Taking the Romance Out of Valentine’s Day

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I could get in trouble for posting this on Valentine’s Day. After all, this holiday is all about romantic love, perfect relationships, and happy endings. Why would you read a post debunking all that when there are sappy cards to be purchased and dinner reservations to be made? Just to be fair, I received a sappy card last night and loved it, so I’m not completely against Valentine’s Day. But as I looked at my sappy card, I had two thoughts: 1) children should not be kissing in this way, and 2) most of these cards – and the whole notion of romantic love – is a bit of a setup.

When I fell in love with Kyle, I held high expectations for our wedding and marriage. With careful planning and too much of my parents’ money, I pulled off the fantasy wedding, but I’ve been unable to pull off the fantasy marriage. I wanted a soul mate and someone who would be hilariously funny but also sensitive at just the right time. I should fulfill him completely and satisfy him always – and vice versa. As the years go by, he should know my heart so well that he never has to ask, “Are you upset about something?” And when we’ve been married for 25 years we should celebrate this amazing marriage we’ve pulled off with an outrageously expensive anniversary trip to Ireland.

The inside of my card says this:

I needed ya. I got ya. I’m keeping ya. Love ya.

After all these years, that’s exactly what I want to hear. Don’t give me sap. We’ve been through too many decades of deconstructing the perfect marriage myth and drippy prose would be just plain wrong. I like to think that it’s not cynicism, but wisdom that causes me to shake my head at the notion of romantic love as a foundation for marriage. And I wonder if the divorce rate is so high because that notion runs rampant among those who are planning the big wedding. Interesting studies show a lower divorce rate among couples whose marriages were arranged. I’m not going to get into that argument because I don’t live in a culture where arranged marriages are the norm, so I’ll claim mostly ignorance on the results of those studies. But I will concede that over time, the romantic qualities that we based our lifelong commitments on can fade, disappear, and leave us wondering if we chose the wrong person. If we’re not careful, we forget the moment we stood up in formal attire and vowed “for better or for worse.”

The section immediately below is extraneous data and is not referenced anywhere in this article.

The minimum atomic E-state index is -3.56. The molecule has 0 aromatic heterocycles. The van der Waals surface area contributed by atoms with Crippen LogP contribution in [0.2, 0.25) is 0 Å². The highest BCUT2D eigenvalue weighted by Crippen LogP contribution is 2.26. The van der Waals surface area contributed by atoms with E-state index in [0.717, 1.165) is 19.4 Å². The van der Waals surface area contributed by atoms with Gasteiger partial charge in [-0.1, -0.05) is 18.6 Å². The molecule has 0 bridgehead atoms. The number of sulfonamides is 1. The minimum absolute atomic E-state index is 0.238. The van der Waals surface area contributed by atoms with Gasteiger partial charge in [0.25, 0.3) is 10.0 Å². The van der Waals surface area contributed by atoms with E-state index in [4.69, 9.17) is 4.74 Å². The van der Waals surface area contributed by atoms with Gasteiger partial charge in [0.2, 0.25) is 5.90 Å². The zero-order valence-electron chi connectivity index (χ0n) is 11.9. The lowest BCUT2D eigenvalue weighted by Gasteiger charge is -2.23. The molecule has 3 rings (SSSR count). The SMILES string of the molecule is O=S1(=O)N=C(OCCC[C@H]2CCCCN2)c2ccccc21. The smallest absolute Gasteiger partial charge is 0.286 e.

At the most difficult times in our marriage, I’ve had to remind myself that I committed to this relationship no matter how ugly it might get. I do not advocate staying in marriages where abuse exists, but I haven’t been in that situation. I have, however, been in this relationship during the times when we have terribly disappointed one another because of insensitivity, selfishness, and stupidity. In those moments and in every moment between, it has never been romantic love that has held us together. It’s been grace.

In fact, grace may be what holds everything together.

In his brilliant book, I Was Just Wondering, Philip Yancey asserts that we need “the spirit of arranged marriages” in our relationship with God, who made us exactly the way we are: peculiarities, limitations, handicaps, and imperfect raw material. We can enter into a relationship with God holding high expectations about how we’ll climb higher, get better, and become someone who God will be pleased with finally and completely. That notion is as false as the one that tells us romantic love is a foundation for a lasting marriage. In both relationships, we commit, regardless of how it may work out. And God does the same in our relationship with him. Yancey says this:

You might say that faith means taking a vow “for better or worse, in sickness and health,” to love God and cling to God no matter what. Happily, “the spirit of arranged marriage” works two ways: God also pre-commits to me. Faith means believing God has taken that same vow, and Jesus Christ offers the proof. God does not accept me conditionally, on the basis of my performance. God keeps the vow regardless, and therein is grace.

Someone once said that when we are in the midst of our most hideous and sinful moments, God tells us that we are beautiful. I used to disagree with that until I lived long enough to realize it is grace that holds all my relationships together – not romantic love or my best efforts. I must continually learn how to give it and also receive it.

I hope the little kids on the cover of my sappy card grow out of romantic love and come to find another kind of love that is filled with risk, centered on commitment, and seasoned with grace. That kind of love, scars and all, is worthy of the celebration.

2 thoughts on “Taking the Romance Out of Valentine’s Day

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